Maybe it's too soon to be worrying about these things, without a child of my own yet, but I think it's good to have these discussions with myself, and with my family and friends, to continuously develop ways to live a life consistent with my values so that I can honestly say when I leave this world that the kids in my life knew who I was and what I stood for and that I made a positive difference in their lives.

Neighbors Helping Neighbors

March 9, 2011

Today, I had a great day. I got to do something small that I hope will make a big difference for someone in my community.

Back in January, I decided to donate $10 to the Ballard Food Bank for every new patient that month. I met the Food Bank's Executive Director, Nancy McKinney, at a Ballard Chamber of Commerce  After-Hours event last year and have been looking for an opportunity to help her organization as it continues to support members of the Ballard community, including some of my own patients.  I felt like it would be a great way to show my gratitude for my expanding business while helping a worthy community cause at the same time. The Ballard Food Bank distributed over 10.2 million pounds of food in 2010; over 27% of their recipients are elderly and over 14% are children. They do good work.

And they've recently moved. They're now in a beautiful and LARGE space on Leary Way, south of Market Street, in Ballard. The warehouse has been divided into an office/reception area, staff offices, a delivery area and a "shopping" area where clients can pick their food as if they were shopping in a grocery store. Clients are allotted a certain amount of groceries, depending upon the size of their family, and can shop once/week for fresh fruits and veggies, unlimited bread, canned goods, and even flowers (on occasion). This new design allows clients to have more control over the food they are given (instead of just getting a basket that someone else has prepared).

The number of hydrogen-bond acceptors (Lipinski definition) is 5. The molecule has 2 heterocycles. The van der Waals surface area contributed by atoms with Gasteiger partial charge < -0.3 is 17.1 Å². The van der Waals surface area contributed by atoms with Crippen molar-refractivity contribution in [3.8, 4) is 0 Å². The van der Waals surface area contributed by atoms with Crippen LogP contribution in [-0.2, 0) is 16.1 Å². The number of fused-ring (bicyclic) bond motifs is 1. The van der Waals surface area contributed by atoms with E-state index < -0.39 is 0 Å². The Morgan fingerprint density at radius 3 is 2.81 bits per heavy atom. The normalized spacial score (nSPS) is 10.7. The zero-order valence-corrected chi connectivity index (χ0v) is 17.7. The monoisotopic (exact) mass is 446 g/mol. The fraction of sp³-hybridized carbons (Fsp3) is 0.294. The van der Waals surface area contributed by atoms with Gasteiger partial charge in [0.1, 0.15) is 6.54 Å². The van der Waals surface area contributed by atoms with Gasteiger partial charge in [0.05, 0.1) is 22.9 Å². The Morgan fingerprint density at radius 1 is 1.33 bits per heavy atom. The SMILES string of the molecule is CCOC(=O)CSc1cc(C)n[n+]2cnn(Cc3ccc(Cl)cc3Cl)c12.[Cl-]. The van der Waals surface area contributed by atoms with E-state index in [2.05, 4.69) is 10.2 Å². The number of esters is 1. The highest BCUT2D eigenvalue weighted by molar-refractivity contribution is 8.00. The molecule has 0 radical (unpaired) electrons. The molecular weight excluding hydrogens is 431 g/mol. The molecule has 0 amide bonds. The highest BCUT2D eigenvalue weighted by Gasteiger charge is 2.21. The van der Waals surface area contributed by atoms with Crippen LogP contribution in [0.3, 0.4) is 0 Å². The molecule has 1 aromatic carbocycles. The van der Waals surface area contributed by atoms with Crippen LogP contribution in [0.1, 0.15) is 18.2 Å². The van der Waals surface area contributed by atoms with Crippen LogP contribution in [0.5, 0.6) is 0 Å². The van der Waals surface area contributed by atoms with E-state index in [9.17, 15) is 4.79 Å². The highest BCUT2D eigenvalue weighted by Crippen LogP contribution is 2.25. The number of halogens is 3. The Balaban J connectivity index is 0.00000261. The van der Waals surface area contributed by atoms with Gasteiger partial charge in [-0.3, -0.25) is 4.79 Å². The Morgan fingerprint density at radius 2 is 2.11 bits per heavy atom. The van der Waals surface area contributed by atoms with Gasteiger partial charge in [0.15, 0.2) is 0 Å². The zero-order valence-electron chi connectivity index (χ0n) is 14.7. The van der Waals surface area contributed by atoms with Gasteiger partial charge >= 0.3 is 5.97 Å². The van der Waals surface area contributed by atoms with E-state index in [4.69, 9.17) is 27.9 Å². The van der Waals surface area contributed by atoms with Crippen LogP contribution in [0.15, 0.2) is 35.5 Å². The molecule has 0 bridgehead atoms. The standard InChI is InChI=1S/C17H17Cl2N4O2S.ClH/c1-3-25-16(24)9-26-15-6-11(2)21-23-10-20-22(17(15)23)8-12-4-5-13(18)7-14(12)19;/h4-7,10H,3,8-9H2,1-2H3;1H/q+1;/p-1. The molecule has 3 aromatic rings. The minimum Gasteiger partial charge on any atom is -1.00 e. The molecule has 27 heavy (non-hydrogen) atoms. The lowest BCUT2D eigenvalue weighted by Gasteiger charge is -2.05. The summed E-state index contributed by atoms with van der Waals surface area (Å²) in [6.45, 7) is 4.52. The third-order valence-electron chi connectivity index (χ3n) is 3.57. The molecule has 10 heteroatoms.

The core volunteers are friendly and helpful and the food bank is always in need of more. Peggy Bailey is the Volunteer Coordinator. She works with groups and individuals who want to help, in order to fill gaps in the schedule and support the core folks who are there on a regular basis. On our visit, we met a volunteer who is there 3 days a week! Now THAT'S dedication to your community!